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Singer Songwriter soldier Tim Isberg returns home to make music of Southern Alberta history to open Lethbridge Folk Club season

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Singer/songwriter /soldier Tim Isberg is all set to come come to play Lethbridge for the first time to open the Lethbridge Folk Club’s new season, Saturday, Sept. 16 at the Lethbridge College Cave.

 Isberg, who grew up in Fort Macleod and now makes his home in Sherwood Park is  excited to come back to Southern Alberta, especially as he is working on a concept album about Southern Alberta  in the 1870s-90s  to be released next year called “ Prairie Fire.”


 He has never played Lethbridge before.

“ I’m originally from Fort Macleod and went to college in Lethbridge  years ago. I’ve played all over the place and somehow Lethbridge has escaped my wrath. So I’m looking forward to actually showing up in really my home town hood and going to student lounge which didn’t exist in that capacity when I was there and playing a show with the Lethbridge Folk Club,” he said, adding he will be joined by his trio  including guitarist/ mandolinist/ vocalist Marc Ladouceur and bassist Derek Vokins who is replacing  his usual bassist John Hewitt, but is busy with his own projects for this tour.

“I normally play in a trio, sometimes a four piece, but this time it will be the trio of myself and I have a side player who plays guitar and mandolin and some back vocals and also a bass player who also does back vocals so it’s a singer-songwriter show. I’ll be playing mostly tunes off of my last two award nominated albums (‘Running on the Edge’ and ‘Tears along the Road’) And I’m going to give the audience a sneak preview of a couple of new songs that we’re literally just recording this week for a new project that is a history based projects about people and events in the 1800s on the Canadian prairies, specifically a couple songs and about people and events about people in and around Fort Macleod and Lethbridge and Southern Alberta in general,” he said.


Singer Songwriter Soldier Tim Isberg Plays The Lethbridge Folk Club for the first time, Sept. 16. Photo by Ivy Jane Photography

“This project was inspired by another degree program I was on once about western Canadian history. Growing up in Fort Macleod and being a former member of the little musical ride there a long, long time ago and working around the Fort Macleod museum and my grandmother growing up in Brocket and teaching in a one room school house out near  Pincher Creek back in the early 1900s. I grew up with history all around me and it’s always been interesting to me and my ancestry as well,” he said adding he is excited about the potential of  this project.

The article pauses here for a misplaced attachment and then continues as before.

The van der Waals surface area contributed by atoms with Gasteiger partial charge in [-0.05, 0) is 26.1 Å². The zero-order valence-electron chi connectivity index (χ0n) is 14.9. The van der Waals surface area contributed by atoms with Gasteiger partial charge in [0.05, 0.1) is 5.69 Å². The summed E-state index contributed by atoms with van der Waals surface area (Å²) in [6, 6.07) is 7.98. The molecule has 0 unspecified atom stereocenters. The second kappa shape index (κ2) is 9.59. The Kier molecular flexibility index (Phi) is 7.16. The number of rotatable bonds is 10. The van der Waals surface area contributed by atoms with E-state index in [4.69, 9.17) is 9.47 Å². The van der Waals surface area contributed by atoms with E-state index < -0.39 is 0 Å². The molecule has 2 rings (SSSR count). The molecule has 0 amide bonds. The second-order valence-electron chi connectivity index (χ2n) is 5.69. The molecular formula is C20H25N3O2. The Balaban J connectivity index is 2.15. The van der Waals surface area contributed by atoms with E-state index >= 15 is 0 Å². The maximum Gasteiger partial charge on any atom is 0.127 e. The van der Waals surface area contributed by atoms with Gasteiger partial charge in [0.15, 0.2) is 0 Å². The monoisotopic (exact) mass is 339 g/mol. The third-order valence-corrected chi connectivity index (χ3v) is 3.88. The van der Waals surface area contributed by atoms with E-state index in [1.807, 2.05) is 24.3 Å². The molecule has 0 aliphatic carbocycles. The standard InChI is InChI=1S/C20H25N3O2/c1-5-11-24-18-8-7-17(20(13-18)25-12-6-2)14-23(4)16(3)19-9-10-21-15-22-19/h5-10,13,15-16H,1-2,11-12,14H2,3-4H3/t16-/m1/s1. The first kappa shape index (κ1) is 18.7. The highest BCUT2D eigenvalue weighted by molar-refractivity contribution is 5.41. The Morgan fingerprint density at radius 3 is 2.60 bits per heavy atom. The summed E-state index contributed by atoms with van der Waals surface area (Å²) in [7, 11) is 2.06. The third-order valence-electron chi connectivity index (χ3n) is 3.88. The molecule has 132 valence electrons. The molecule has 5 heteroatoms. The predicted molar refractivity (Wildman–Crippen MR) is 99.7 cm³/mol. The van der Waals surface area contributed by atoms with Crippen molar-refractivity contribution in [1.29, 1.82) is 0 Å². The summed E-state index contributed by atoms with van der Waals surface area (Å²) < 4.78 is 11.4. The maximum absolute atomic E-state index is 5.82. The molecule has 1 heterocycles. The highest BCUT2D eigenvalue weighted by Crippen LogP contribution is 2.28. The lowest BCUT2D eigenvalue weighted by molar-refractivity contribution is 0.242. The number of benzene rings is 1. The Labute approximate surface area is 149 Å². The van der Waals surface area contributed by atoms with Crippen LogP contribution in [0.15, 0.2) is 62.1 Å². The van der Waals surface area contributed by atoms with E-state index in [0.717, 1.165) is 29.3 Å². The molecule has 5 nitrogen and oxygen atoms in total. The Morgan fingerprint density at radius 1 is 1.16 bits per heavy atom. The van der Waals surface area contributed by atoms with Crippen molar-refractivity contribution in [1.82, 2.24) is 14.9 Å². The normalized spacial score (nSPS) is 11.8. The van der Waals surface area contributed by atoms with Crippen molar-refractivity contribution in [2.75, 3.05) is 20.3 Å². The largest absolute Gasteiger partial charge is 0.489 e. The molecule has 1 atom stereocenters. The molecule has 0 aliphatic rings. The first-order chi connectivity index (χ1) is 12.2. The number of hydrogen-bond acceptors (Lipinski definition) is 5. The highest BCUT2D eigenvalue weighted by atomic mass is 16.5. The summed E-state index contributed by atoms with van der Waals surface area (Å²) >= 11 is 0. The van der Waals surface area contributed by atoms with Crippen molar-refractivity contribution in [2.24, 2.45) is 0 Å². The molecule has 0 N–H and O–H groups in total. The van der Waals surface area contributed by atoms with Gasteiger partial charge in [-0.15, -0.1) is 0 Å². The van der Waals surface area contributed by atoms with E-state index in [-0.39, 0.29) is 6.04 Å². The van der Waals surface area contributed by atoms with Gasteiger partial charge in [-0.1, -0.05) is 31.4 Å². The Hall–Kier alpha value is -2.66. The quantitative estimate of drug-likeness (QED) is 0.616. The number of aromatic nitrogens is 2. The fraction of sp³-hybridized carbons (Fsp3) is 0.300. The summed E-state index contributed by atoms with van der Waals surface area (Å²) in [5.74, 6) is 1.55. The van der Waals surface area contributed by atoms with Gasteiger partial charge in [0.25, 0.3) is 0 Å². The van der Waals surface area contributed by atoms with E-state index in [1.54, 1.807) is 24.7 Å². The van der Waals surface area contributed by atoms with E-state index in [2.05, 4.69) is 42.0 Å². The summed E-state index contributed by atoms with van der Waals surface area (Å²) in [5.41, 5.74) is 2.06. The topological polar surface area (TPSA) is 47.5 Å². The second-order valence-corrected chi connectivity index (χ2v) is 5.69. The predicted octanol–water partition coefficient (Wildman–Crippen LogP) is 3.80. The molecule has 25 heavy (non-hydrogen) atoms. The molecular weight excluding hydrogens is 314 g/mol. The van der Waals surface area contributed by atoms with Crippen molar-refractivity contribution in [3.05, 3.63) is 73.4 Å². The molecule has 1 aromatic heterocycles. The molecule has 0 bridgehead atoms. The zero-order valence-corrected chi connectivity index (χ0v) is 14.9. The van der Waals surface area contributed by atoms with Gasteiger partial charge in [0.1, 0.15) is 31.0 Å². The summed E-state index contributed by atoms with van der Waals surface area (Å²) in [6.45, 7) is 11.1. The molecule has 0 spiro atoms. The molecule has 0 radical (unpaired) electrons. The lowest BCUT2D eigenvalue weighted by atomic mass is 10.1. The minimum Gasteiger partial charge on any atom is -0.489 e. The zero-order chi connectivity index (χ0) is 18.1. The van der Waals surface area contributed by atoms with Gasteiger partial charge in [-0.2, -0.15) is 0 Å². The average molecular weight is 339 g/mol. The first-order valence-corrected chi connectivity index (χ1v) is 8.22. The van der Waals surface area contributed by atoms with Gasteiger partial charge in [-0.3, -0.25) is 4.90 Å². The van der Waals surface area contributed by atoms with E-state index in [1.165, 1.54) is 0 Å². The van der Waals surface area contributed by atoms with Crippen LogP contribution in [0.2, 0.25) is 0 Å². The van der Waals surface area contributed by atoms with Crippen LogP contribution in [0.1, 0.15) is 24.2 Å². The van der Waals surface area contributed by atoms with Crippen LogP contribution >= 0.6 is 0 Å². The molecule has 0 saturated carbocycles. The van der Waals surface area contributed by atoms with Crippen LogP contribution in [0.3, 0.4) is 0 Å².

“It has a huge educational component to it of course . But it is real, songs about real people and real events that happened anywhere between basically the mid 1800s to the late 1800s. Even though that was only 30 not even 40 years, so many things happened between Confederation and let’s say 1899 in terms of  the Trans Continental railway, the Northwest Rebellion, the Cypress Hills Massacre, you know Jerry Potts, the local legend, the immigrants, the settlements, all these things happened within a short period of of time. Even the last great  Indian battle at  Indian Battle Park which commemorates that,  all happened within that time frame. So this album reflects that story,” he said.


“All these songs on the new album are story songs and give a little background  to each of these events.I’m hoping that excites people into  the history that is literally all around them, and they’ll leave the theatre perhaps Googling different things to find out more. And I’ve got the three chapters of the Alberta Historical society involved in this project to some degree  including Lethbridge,” he said adding the project is going smoothly as they almost finished recording the bed tracks of the album, which he plans to release in the Spring.

“We‘re over half way though the bed tracks and we’ ll finish in the next couple days and then we’ll do some add ons and overdubs and flesh it out a little bit over the coming month. And there’s a lot of graphics involved. This is very special project,” he said.

The graphics and artwork produced by an artist based on the people and events based on old photographs will be part of the  promotional package, postcards and CD cover and liner notes as well as in the show itself.